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Acupuncture Today
March, 2007, Vol. 08, Issue 03
 
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Seasonal Pollen Allergies: A Case Study

By Kaleb Montgomery, DTCM

Patient: "Jane," female, age 32

Chief Complaint: Seasonal pollen allergies

Symptoms:

Each year, around the first week of May, Jane gets dry skin; bilateral sinus pain and pressure; a clear, runny and stuffy nose; and red, itchy eyes.

The worst of it lasts about two weeks. She is lactose-intolerant, but she is Asian, and so this might not be indicative of Spleen qi problems, but rather genetic in origin. She has one formed bowel movement each day. She urinates about every two hours during the day, but is not sure exactly how often she goes. She has nocturia once per night since the birth of her child three years ago. Her urine generally is pale-yellow and she reports that it is darker in color lately. Her mouth is dry; she is thirsty and likes cool drinks. She gets colds and the flu only once a year.

Emotionally, Jane says she experiences guilt and fear the most. Upon further questioning, it appears she has difficulty expressing herself, lets her frustration build and then blows up. Upon getting to know her better over the course of the treatment, my general impression of her is that she is irritable, has quick mood swings and is quick to temper. She is friendly to those she lets get close to her, but keeps most people away with her crusty temperament. Her pulse is slightly slow, steady and strong and her tongue is slightly reddish overall, with red spots on the tip.

Diagnosis:

After the first treatment, I diagnosed her with Lung wei qi being blocked by an external pathogen, most likely heat initially, along with Liver qi stagnation turning to heat.

In the beginning of April, Jane came in hoping to stop her allergies before spring. (In Toronto, where Jane lives, pollen comes with spring around the beginning of May.) She came once a week for six total treatments.

Acupuncture points:

  • Taichong (Liv3) and Hegu (LI4) - course liver qi, cool the liver. Hegu also was used for its effect on the face and to help expel the external pathogenic factors by promoting the circulation of wei qi.
  • Lieque (Lu7) - promote circulation of wei qi to expel external pathogenic factors and to help clear the nose.
  • Waiguan (SJ5) - expel external pathogenic factors, especially from shaoyang to prevent the EPF from going more internal.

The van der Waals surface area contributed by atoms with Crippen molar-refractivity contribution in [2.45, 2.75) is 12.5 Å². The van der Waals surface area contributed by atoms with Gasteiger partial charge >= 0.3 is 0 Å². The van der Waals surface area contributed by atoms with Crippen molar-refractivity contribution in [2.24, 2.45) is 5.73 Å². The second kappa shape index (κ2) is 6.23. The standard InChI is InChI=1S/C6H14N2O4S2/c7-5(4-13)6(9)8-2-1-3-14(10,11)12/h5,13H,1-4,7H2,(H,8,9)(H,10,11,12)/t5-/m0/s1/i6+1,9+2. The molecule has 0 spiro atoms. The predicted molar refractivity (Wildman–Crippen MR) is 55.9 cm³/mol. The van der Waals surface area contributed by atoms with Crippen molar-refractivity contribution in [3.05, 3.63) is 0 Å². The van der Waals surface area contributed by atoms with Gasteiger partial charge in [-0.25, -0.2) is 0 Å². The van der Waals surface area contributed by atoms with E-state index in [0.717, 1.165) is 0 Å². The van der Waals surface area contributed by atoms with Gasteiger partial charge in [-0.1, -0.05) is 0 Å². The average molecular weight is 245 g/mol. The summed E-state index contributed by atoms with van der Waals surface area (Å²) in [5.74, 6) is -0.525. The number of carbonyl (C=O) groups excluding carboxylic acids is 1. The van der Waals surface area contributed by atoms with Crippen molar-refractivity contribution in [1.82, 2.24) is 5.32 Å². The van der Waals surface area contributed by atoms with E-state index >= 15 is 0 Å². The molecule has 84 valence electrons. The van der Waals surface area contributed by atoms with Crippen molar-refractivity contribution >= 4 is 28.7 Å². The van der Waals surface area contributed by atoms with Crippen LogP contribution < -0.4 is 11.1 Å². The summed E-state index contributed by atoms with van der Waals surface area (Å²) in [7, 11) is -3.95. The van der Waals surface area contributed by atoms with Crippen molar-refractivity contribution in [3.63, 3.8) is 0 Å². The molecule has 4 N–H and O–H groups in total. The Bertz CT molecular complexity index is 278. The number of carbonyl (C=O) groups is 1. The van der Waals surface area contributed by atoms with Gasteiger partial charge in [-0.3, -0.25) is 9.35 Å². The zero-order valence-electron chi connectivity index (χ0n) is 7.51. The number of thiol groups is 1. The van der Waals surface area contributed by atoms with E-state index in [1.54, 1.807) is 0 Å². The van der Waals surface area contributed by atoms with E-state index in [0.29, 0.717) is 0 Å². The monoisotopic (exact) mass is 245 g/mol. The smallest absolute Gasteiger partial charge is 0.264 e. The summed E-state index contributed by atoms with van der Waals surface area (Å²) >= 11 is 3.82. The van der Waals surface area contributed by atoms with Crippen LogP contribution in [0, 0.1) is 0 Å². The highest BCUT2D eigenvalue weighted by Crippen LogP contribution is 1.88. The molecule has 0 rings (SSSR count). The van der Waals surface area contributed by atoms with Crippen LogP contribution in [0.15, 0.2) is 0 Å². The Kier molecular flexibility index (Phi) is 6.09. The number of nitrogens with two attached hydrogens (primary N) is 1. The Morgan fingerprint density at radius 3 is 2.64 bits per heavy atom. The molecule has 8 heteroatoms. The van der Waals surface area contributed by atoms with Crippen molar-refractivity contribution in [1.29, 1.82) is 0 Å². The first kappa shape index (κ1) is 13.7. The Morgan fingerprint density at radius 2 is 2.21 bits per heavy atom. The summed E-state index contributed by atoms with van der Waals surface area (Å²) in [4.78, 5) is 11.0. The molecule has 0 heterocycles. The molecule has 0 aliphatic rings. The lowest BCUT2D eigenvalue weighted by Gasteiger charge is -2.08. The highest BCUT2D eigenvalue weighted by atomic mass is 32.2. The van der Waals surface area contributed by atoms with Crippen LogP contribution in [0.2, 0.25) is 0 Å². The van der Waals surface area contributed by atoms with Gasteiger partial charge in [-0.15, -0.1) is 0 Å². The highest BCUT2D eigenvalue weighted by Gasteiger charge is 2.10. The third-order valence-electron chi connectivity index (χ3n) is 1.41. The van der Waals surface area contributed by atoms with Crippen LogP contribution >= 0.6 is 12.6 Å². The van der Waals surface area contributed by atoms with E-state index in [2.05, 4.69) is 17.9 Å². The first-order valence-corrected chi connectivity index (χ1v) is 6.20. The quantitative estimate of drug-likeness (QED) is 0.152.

• Quchi (LI11) - expel external pathogenic factors and to generally clear heat.
  • Sanyinjiao (Sp6) - cool liver and protect the yin.

Herbal treatment: Jane was not comfortable taking decocted herbs, so I gave her a pill formula of yu ping feng san jia cang er san from Golden Flower, huang qi, bai zhu, fang feng, chi shao yao, lian qiao, cang er zi, xin yi hua, and bai zhi. She initially took one pill, three times a day. For financial reasons, we decided to just use this formula and treat the liver stagnation with only acupuncture instead of getting her another formula to address that aspect of her pattern.

The morning after her first treatment, she felt foggy-headed, congested and had slight pain and pressure. Except for a clear, runny nose, the other symptoms went away that day.

I found out more about her mood swings as well. I changed my diagnosis to add Spleen qi deficiency, causing dampness to manifest in the lungs, took out some heat points and added a spirit-calming point.

I used the same acupuncture points except for quchi (LI11), and added

  • Yin tang - for calm spirit.
  • Qihai (Ren6) - to tonify Spleen qi to help resolve dampness.

By Jane's third appointment, she was clear-headed. During treatment, I discovered more about her general irritability and quick temper.

Acupuncture points:

  • Changed sanyinjiao (Sp6) to yanglingchuan (GB34) - to deal more with the Liver qi stagnation and heat.
  • Subtracted qihai (Ren6) and waiguan (SJ5) - to simplify the treatment because she was premenstrual and quite sensitive to the needles that day.

On Jane's fourth appointment, she came in feeling the symptoms start that day, with a side headache too. Her nasal mucus was slightly better, but still flowing.

Acupuncture points:

  • Add - zusanli (St36) to help the Spleen transform dampness and to tonify wei qi.
  • Add - waiguan (SJ5) - to help expel remaining pathogenic factors.
  • Add - taiyang - local point for headache.

Herbal dosage: Went up to two pills, three times a day.

On her fifth treatment, all her symptoms had disappeared except for her headache. I suspected her liver problems were contributing to her headaches.
Acupuncture points:

  • Add - sanyinjiao (Sp6) - to help enrich yin to anchor yang.
  • Subtracted - waiguan (SJ5) - pathogenic factors not as present that day.
  • Subtracted - zusanli (St36) - no dampness symptoms any more.

On her sixth treatment, during mid-May, while the pollen was flying everywhere, she had been symptom-free all week. She had the same acupuncture treatment as the week before and finished her herbs one week later. Jane has stayed symptom-free for three spring seasons now.


Click here for previous articles by Kaleb Montgomery, DTCM.

 

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